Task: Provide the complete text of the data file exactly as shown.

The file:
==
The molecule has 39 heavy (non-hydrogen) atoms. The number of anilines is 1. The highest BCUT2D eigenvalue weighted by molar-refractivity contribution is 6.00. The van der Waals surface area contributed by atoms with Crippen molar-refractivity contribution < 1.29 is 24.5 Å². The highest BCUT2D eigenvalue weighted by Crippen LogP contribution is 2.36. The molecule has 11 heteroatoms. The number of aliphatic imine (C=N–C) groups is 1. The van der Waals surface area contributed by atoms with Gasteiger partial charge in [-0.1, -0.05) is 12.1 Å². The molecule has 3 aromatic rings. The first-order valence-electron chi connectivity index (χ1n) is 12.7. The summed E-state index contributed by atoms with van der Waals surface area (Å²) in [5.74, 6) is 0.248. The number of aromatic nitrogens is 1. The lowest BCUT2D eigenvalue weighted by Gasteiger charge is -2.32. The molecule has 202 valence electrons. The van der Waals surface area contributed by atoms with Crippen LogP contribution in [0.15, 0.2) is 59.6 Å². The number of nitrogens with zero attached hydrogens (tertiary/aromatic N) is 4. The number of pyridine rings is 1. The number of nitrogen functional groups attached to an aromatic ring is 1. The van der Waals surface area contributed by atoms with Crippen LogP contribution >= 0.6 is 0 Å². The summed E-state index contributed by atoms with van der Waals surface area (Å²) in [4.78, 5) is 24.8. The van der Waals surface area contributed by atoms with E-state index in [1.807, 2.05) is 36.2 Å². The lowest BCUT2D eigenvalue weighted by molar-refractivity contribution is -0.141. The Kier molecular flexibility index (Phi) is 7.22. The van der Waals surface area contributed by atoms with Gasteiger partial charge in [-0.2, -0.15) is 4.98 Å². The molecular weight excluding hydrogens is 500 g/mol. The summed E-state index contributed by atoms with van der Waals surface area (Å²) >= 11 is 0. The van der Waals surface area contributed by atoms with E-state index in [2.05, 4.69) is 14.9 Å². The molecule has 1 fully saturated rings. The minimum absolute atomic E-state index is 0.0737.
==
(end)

The molecule has 39 heavy (non-hydrogen) atoms. The number of anilines is 1. The highest BCUT2D eigenvalue weighted by molar-refractivity contribution is 6.00. The van der Waals surface area contributed by atoms with Crippen molar-refractivity contribution < 1.29 is 24.5 Å². The highest BCUT2D eigenvalue weighted by Crippen LogP contribution is 2.36. The molecule has 11 heteroatoms. The number of aliphatic imine (C=N–C) groups is 1. The van der Waals surface area contributed by atoms with Gasteiger partial charge in [-0.1, -0.05) is 12.1 Å². The molecule has 3 aromatic rings. The first-order valence-electron chi connectivity index (χ1n) is 12.7. The summed E-state index contributed by atoms with van der Waals surface area (Å²) in [5.74, 6) is 0.248. The number of aromatic nitrogens is 1. The lowest BCUT2D eigenvalue weighted by Gasteiger charge is -2.32. The molecule has 202 valence electrons. The van der Waals surface area contributed by atoms with Crippen LogP contribution in [0.15, 0.2) is 59.6 Å². The number of nitrogens with zero attached hydrogens (tertiary/aromatic N) is 4. The number of pyridine rings is 1. The number of nitrogen functional groups attached to an aromatic ring is 1. The van der Waals surface area contributed by atoms with Crippen LogP contribution >= 0.6 is 0 Å². The summed E-state index contributed by atoms with van der Waals surface area (Å²) in [4.78, 5) is 24.8. The van der Waals surface area contributed by atoms with E-state index in [1.807, 2.05) is 36.2 Å². The lowest BCUT2D eigenvalue weighted by molar-refractivity contribution is -0.141. The Kier molecular flexibility index (Phi) is 7.22. The van der Waals surface area contributed by atoms with Gasteiger partial charge in [-0.2, -0.15) is 4.98 Å². The molecular weight excluding hydrogens is 500 g/mol. The summed E-state index contributed by atoms with van der Waals surface area (Å²) >= 11 is 0. The van der Waals surface area contributed by atoms with E-state index in [2.05, 4.69) is 14.9 Å². The molecule has 1 fully saturated rings. The minimum absolute atomic E-state index is 0.0737.